On This Day in Iowa Weather History
1959: A record breaking snow storm on March 4-6 began with light snow in western Iowa on the morning of the 4th then spread across the state and intensified with heavy snow falling from the night of the 4th, through the 5th, and into early morning on the 6th in eastern Iowa. The amount of snowfall and its subsequent effects were less severe in western Iowa and grew progressively worse moving eastward. In central Iowa snowfall amounts were generally 6 to 10 inches, while in eastern Iowa a swath of about 12 to 20 inches of snow fell roughly from Appanoose County through Tama County and northeast to Allamakee County. Reported storm total snowfall amounts included 12.9 inches at Waterloo, 14.5 inches at Decorah, 16.0 inches at Oelwein, 17.0 inches at Oskaloosa, 17.6 inches at Dubuque, 19.8 inches at Marshalltown where 17.8 inches fell in just 24 hours, and 22.0 inches at Fayette where 21.0 inches fell in just 24 hours. Winds strengthened steadily during the course of the storm with speeds reaching 30 to 50 mph at times and causing extensive blowing and drifting of snow. Drifts 6 to 10 feet deep were common and in northeastern Iowa a few locations reported drifts 15 to 20 feet deep. All transportation and traffic came to a halt and stranded cars were in some cases completely covered by drifting snow. Most stalled and stranded vehicles were abandoned until the storm ended, including an estimated 20,000 vehicles in Des Moines alone where only 9.4 inches of snow fell. Businesses and schools were closed across most of the state and in some cases school buses stalled stranding dozens of children. One farm family near Vinton sheltered and fed 63 marooned students until the storm abated. Near Plano a baby was born to a woman stranded in her vehicle. There were 19 deaths attributed to the storm along with dozens of injuries.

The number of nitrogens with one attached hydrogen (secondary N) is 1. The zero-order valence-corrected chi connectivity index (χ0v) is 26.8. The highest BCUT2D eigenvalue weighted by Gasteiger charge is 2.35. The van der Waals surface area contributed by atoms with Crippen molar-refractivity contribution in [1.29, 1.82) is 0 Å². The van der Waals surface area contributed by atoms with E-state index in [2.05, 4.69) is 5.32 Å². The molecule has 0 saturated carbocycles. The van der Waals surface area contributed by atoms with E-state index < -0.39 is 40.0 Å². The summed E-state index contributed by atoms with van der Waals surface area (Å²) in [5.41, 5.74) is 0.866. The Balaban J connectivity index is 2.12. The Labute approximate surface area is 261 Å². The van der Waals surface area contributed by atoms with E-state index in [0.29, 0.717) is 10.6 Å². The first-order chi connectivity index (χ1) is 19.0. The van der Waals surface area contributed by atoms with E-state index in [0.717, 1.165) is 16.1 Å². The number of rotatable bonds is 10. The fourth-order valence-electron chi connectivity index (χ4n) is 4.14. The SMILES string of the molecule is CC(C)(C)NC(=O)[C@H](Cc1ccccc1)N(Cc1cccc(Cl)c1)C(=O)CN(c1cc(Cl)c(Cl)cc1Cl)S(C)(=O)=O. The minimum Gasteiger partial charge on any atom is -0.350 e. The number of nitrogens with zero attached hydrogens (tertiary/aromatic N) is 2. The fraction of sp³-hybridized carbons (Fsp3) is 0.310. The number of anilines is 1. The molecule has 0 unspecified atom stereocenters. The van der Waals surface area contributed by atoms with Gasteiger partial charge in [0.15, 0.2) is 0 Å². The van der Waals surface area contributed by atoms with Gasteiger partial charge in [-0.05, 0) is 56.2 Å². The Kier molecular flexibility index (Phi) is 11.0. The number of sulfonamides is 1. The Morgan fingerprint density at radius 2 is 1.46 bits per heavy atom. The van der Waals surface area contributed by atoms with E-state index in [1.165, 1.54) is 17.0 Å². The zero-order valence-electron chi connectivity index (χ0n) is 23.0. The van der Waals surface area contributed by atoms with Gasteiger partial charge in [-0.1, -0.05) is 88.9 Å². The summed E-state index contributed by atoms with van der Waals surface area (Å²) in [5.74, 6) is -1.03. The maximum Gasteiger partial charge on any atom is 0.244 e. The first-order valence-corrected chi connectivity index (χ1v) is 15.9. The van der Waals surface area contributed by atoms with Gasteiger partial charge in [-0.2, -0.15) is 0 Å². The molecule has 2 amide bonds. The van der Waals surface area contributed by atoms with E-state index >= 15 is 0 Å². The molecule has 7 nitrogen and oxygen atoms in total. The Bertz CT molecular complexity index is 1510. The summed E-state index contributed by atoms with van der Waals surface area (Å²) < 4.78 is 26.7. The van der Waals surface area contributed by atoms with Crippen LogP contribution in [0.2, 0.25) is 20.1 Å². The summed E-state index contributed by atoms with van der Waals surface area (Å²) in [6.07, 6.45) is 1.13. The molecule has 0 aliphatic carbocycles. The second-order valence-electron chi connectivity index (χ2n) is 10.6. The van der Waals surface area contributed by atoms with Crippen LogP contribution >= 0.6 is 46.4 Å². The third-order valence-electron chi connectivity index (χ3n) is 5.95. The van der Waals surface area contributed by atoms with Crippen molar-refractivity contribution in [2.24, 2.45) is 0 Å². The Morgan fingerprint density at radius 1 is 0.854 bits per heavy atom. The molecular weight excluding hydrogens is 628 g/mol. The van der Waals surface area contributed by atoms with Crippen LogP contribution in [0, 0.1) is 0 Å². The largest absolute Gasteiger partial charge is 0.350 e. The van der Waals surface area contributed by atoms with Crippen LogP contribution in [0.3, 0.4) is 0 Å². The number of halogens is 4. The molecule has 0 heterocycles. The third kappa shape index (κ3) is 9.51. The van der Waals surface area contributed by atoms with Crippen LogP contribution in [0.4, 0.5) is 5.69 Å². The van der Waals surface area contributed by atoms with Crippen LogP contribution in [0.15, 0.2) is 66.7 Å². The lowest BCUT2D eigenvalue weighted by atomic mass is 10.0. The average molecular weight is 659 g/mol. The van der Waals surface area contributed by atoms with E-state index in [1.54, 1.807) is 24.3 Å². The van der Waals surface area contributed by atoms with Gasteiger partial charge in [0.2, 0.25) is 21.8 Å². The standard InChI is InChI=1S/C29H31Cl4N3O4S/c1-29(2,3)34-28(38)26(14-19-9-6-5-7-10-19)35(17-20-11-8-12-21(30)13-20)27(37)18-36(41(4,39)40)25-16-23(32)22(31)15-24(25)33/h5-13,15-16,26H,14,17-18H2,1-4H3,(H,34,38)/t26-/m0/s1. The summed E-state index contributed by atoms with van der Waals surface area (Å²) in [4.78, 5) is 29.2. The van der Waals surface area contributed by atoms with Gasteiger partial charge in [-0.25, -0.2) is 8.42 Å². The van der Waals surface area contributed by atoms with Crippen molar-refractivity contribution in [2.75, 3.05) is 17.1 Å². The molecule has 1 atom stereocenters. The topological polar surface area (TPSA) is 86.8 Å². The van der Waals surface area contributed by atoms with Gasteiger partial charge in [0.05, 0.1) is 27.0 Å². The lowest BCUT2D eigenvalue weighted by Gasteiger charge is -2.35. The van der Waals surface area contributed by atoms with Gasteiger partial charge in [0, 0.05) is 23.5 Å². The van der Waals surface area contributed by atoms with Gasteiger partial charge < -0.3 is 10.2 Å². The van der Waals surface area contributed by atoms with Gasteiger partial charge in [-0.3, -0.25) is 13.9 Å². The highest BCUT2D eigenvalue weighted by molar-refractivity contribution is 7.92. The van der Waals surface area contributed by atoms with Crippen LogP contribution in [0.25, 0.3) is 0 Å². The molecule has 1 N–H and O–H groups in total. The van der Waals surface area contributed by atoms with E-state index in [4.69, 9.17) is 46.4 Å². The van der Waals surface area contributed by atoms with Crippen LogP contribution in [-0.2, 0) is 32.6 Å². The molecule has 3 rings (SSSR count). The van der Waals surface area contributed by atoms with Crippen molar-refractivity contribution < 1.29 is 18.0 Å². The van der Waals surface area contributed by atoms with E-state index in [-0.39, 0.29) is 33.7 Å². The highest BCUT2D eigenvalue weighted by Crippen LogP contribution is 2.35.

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The "On This Day in Iowa Weather History" feature contains some memorable weather events and trivia from the early 1800's to the present day for Iowa. Many sources were used to research and compile the data and the above information may represent official, unofficial, or estimated values. As noteworthy weather events occur, they will be added to the database.